ULTRAWEAK PHOTON EMISSION IN ASSESSING GROWTH FACTOR EFFICIENCY USING FIBROBLASTIC DIFFERENTIATION1
Hugo J. Niggli*a, Corinne Scalettaa, Jeff Moehlenbruckb, Fritz-Albert Popp, Yan Yuc, Renato Panizzona and Lee Ann Applegatea
aDepartment of Dermatology, Laboratory of Photobiology, University Hospital, CHUV
BT-04-423, CH-1011 Lausanne, Switzerland
bSulzer Carbomedics, 1330-B East Anderson Lane, Austin, Texas 78752 ,USA,
cInternational Institute of Biophysics, IIB, ehm. Raketenstation, Kapellener Strasse
D-41472 Neuss, Germany
1Dedicated to the memory of Alexander Gurwitsch on the occasion of his 125th birthday.
*Address for correspondence : c/o Dr. Lee Laurent-Applegate, Department of Dermatology, Laboratory of Photobiology, University Hospital, CHUV BT-04-423, CH-1011 Lausanne, Switzerland
Running Title: Growth factor and ultraweak photon emission in human cells
Key words: Ultraweak, photon, fibroblast, skin, human, ultraviolet, growth factor
Photons participate in many atomic and molecular interaction and changes. Recent biophysical research has shown the existence of ultraweak photons in biological tissue. It is now established that plants, animal and human cells emit a very weak radiation which can be readily detected with an appropriate photomultiplier system. Although the emission is extremely low in mammalian cells, it can be efficiently induced by ultraviolet light. Photons in the visible range are coupled with radical reactions while photons in the UV are linked with the DNA as the source. In experiments using bone growth factors (BP2, BP3 and BP 5) we tested their efficiency, in quantities as low as 5 ng, in the differentiation system of human skin fibroblast from a patient with XPA (GM05509 A) after irradiation with UVA. The different batches of growth factors showed various proliferation of skin fibroblasts in culture which could be correlated with the ultraweak photon emission. The growth factors reduced the acceleration of the fibroblast differentiation induced by mitomycin C by a factor of 10-30%. In view that fibroblasts play an essential role in skin aging and wound healing, the fibroblast differentiation system is a very useful tool in order to elucidate the efficacy of growth factors.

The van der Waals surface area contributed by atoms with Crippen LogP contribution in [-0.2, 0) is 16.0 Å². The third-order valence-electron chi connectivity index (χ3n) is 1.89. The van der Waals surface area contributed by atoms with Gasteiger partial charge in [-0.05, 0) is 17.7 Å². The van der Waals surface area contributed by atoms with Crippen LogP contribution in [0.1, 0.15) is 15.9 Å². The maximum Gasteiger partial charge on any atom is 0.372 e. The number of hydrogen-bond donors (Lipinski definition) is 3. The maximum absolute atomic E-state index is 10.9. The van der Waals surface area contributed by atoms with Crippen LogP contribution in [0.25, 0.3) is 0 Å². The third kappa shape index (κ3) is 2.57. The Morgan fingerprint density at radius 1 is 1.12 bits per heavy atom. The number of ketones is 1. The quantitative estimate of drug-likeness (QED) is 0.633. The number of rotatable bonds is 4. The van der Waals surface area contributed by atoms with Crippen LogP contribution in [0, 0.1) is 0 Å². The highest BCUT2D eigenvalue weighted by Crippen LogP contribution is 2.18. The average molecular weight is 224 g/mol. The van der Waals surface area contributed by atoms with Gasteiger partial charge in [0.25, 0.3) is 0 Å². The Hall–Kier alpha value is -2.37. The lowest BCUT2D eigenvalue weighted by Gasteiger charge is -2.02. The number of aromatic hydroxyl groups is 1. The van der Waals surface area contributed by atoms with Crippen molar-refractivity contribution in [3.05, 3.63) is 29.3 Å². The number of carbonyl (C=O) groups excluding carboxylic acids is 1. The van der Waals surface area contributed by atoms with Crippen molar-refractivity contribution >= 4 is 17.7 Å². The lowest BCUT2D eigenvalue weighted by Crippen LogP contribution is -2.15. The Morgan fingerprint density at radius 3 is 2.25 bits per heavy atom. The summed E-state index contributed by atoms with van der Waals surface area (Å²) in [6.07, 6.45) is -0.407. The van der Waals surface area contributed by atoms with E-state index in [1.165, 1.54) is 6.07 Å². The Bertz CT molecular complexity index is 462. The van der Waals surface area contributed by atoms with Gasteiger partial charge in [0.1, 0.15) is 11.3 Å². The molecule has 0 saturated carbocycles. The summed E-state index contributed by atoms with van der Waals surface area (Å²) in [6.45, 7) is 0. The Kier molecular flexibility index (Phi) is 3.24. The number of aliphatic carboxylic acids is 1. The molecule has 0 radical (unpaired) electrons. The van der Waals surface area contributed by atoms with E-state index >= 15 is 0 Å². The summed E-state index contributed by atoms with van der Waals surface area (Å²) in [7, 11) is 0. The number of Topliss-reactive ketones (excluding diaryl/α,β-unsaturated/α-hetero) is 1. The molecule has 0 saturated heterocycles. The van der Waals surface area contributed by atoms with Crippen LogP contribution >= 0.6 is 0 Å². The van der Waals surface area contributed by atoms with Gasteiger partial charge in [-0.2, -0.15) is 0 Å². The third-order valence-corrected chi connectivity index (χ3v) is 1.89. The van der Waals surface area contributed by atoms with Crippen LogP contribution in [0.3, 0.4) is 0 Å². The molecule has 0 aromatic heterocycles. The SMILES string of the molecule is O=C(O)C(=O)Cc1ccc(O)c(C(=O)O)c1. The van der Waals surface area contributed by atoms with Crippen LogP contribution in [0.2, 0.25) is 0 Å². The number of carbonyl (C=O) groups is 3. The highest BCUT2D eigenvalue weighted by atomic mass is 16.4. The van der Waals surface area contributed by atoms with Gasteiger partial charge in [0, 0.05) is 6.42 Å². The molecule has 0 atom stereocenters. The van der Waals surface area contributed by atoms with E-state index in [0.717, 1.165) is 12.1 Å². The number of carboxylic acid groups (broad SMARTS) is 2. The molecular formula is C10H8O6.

Photons necessarily participate in all atomic and molecular interactions and changes in the physical universe. At the beginning of this century, Alexander Gurwitsch, born 125 year ago in Russia, suggested that ultraweak photons transmit information in living systems  as summaraized recently . Although the results of Gurwitsch were refuted by Hollander and Klaus  and the interest for this subject declined in the following decades, the presence of biological radiation was re-examined with the development of photomultiplier tubes in the mid-fifties by Facchini and co-workers . In the sixties most of the work on ultraweak photon emission was performed by Russian scientists [5-7], while in western countries several pioneers, Quickenden in Australia , Popp in Germany  and Inaba in Japan , independently developed methods for ultraweak photon measurements in a variety of different cells by the use of a extremely low noise, highly sensitive photon counting system which allows maximal exploitation of the potential capabilities of a photomultiplier tube. In the meantime it is commonly agreed that plant, animal and human cells emit ultraweak photons often called biophotons [11-17]. From these and additional investigations different origins for this very weak radiation have been proposed.
Most investigators think that very weak radiation results from radical reactions which can be produced by biological events such as lipid peroxidation. In studies of microsomal lipid peroxidation [18,19], it has been shown that the amount of malonaldehyde production and the intensity of emitted light are related to each other. Based on these studies, Inaba and co-workers proposed  that oxygen dependent light emission in rat liver nuclei was caused most likely by lipid peroxidation in the nuclear membrane. As discussed in detail by Cadenas and Sies , free radical decomposition of lipid hydroperoxides leads to the formation of excited chemiluminescent species by the self-reaction of secondary lipids peroxyradicals, producing either singlet molecular oxygen or excited carbonyl groups.